Amino Acid Metabolism Flashcards Preview

Biochemistry 2 > Amino Acid Metabolism > Flashcards

Flashcards in Amino Acid Metabolism Deck (157):
1

Metabolism (carbs, lipicds, proteins)
FAD > FADH2
NAD+ > NADH + H+

CO2 + H2O + ATP

2

Metabolism energy of proteins

dietary proteins
tissue proteins

3

amino acids metabolism depends on what?

depends on the energy requirements of the cell

4

amino acid degradation occurs under 3 circumstances depends on what body needs

we break down amino acids"
1. protein turnover- break down our protein depends on diet
2. protein rich diet- to much in body we break down what we dont use in body
3. starvation, uncontrolled diabetes mellitus- dont have it so we use it as a fuel

5

amino acid supply:
where are amino acids stored?

not stored in the body

6

amino acid supply:
amino acids are not stored in the body:

dietary
synthesized
protein degradation

7

amino acid supply:
Excess amino acids are catabolized

Step 1: removal of amino group (nitrogen)
Step 2: carbon skeleton

8

what is the amino acid pool supplied by?

supplied by breakdown of endogenous protein dietary protein and synthesis of non essential AA

9

amino acid pool:
Free amino acids:

cells
blood
extrzcellular fluid

10

what is more abundant in the body proteins or free amino acids?

proteins are more abundant then Free Amino acids

11

What is the fate of amino acids?

Low energy charge
low glucose
high energy charge and lots of glucose

12

fates of amino acids and low energy charge

the amino acid is oxidized to recreate ATP

13

fates of amino acids and low glucose

the amino acids id sent to the liver to turn into glucose

14

fates of amino acids and high emergy charge and lots of glucose

the amino acid is sent to the liver and turned into fat

15

what can amino acids also be used to synthesize?

amino acids may also be used to synthesize protein or nitrogen containing compounds

16

Oxidation of amino acids means what?

means burning them in the aerobic system (krebs cycle and ETS) to get ATP

17

What oxidaizes most of the 20 amino acids in protein

the liver does

18

what can only oxidize significantly six?

muscle

19

When are amino acids oxidized?

when the cells' energy charge is LOW

20

amino acid catabolism (alpha amino acids)

amino group
- urea
carbon skeleton (a keto acid)
- ATP + CO2 + H2O
- glucose
-fatty acids

21

amino acid catabolism (alpha amino acids)

amino group
- urea
carbon skeleton (a keto acid)
- ATP + CO2 + H2O
- glucose
-fatty acids

22

what is the primary site for uptake of most amino acids following a meal (50-60%)?

the liver

23

what are 20% used for? and where do they stay and released?

20% for synthesis of protein; most stay in the liver while the rest are released into the plasma

24

what are 20% used for? and where do they stay and released?

20% for synthesis of protein; most stay in the liver while the rest are released into the plasma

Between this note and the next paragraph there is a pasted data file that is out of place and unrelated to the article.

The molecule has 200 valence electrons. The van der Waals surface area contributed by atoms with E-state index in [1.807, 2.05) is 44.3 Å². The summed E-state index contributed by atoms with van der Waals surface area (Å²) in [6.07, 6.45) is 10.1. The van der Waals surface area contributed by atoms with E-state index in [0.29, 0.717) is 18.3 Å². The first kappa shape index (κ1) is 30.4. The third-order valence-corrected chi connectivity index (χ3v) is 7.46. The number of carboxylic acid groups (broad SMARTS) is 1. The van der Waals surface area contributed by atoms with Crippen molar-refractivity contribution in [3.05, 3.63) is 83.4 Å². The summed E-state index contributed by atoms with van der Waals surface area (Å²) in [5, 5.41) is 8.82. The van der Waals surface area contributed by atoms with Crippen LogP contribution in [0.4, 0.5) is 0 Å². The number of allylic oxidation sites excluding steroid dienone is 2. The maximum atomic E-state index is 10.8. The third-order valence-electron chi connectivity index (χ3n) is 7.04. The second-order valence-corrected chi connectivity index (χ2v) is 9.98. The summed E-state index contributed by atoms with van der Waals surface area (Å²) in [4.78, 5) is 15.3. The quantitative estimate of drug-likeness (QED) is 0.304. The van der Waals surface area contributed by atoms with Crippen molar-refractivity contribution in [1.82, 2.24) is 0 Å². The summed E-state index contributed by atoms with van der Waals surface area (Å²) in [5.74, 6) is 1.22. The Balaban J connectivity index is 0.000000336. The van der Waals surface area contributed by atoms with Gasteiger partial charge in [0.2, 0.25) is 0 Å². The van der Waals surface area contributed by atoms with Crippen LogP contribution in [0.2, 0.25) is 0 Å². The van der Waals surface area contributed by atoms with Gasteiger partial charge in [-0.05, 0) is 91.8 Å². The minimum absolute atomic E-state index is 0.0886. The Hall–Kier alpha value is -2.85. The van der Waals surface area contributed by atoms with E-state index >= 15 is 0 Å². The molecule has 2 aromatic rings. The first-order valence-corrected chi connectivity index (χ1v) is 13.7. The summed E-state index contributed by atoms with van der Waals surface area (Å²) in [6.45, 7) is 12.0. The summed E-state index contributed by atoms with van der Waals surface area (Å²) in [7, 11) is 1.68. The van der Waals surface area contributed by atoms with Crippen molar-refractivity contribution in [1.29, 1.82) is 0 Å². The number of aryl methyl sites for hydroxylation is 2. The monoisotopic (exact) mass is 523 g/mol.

25

what is the 1st step in liver amicno acid metabolism?
where is it transferred?

step 1:
remove amino group: transmination (aminotransferase)
amino group transferred to a-ketoglutarate

26

glutamate and liver amino acid metabolism

amino group donor- bissynthetic pathways
excretion pathway of nitrogen

27

along with the liver what is also used in transamination?

peripheral tissues

28

where do most amino acids transfer their a-amino group to

to a a-ketoglutarate (amino group acceptor)

29

what are the results after the transfer of the a-amino group to the a-ketoglutarate?

results in glutamate and a an a-keto acid

30

what is the required conezyme for the transamination to happen?

pyridoxal phosphate (derivative of vitamin B6)

31

transamination:
amino acid to a

ketoacid uses aminotransferase

32

transmination:
a-ketoglutarate to

glutamate uses aminotransferases

33

alpha ketoacid:
a-amino acid to a ?
where is the amino group located here?
what is the carbonyl group associated with?

to a a-keto acid
amino group is on the alpha carbon
carbonyl group associated with the alpha carbon

34

what is left when the amino group is removed from an amino acid?

a-ketoacid is what is left

35

where is usually the amino group transferred to?

normally transferred to another a-ketoacid

36

where do ketoacids usually enter into metabolic pathways

krebs, gluconeogenesis, fat synthesis

37

what happens to an alpha keto acid depends upon what?

energy charge
horomones (glucagon/insulin)
respiratory quotient
glucose concentraion
tissue (liver vereus muscle)

38

what does every amino acid contain

an amino grouo (NH3)

39

what removes this amino group

amino acid catabolism removes this

40

what removes this amino group

amino acid catabolism removes this

41

where are most amino acids metabolized

in the lier

42

ammonia (NH3)

biosynthetic pathways
excreted

43

ammonia from extrahepatic tissues are transport where and then?

transport to liver (glutamate, alanine)
and excreted

44

what are the 4 amino acids in nitrogen metabolism?

glutamate
glutamine
alanine
aspartate

45

where can these amino acids in nitrogen ny easily converted to?

to krebs intermediates

46

glutamate to

a-ketoglutarate

47

glutamine to

a-ketoglutarate

48

alanine to

pyruvate

49

aspartate to

oxaloacetate

50

glutamate and a-ketoglutarate:

glutamine to glutamate by reduction of one (NH3)
glutamate to a-ketoglutarate (a ketoacid) by lose of (NH3 and gain of oxygen)

51

alanine and pyruvate:

alanine (AA) to pyruvate (a ketoacid)

52

aspartate and oxaloacetate:

Asparagine to asparate by reduction of one (NH3)
aspartate to oxaloacetate (a ketoacid) by lose of (NH3 and gain of oxygen)

53

glutamate and gluatmine collect?

collect amino acids

54

glutamate and gluatmine location? and transfer BLANK to BLANK?

liver;
amino acids tranafer their amino group to a-ketoglutarate to form glutamate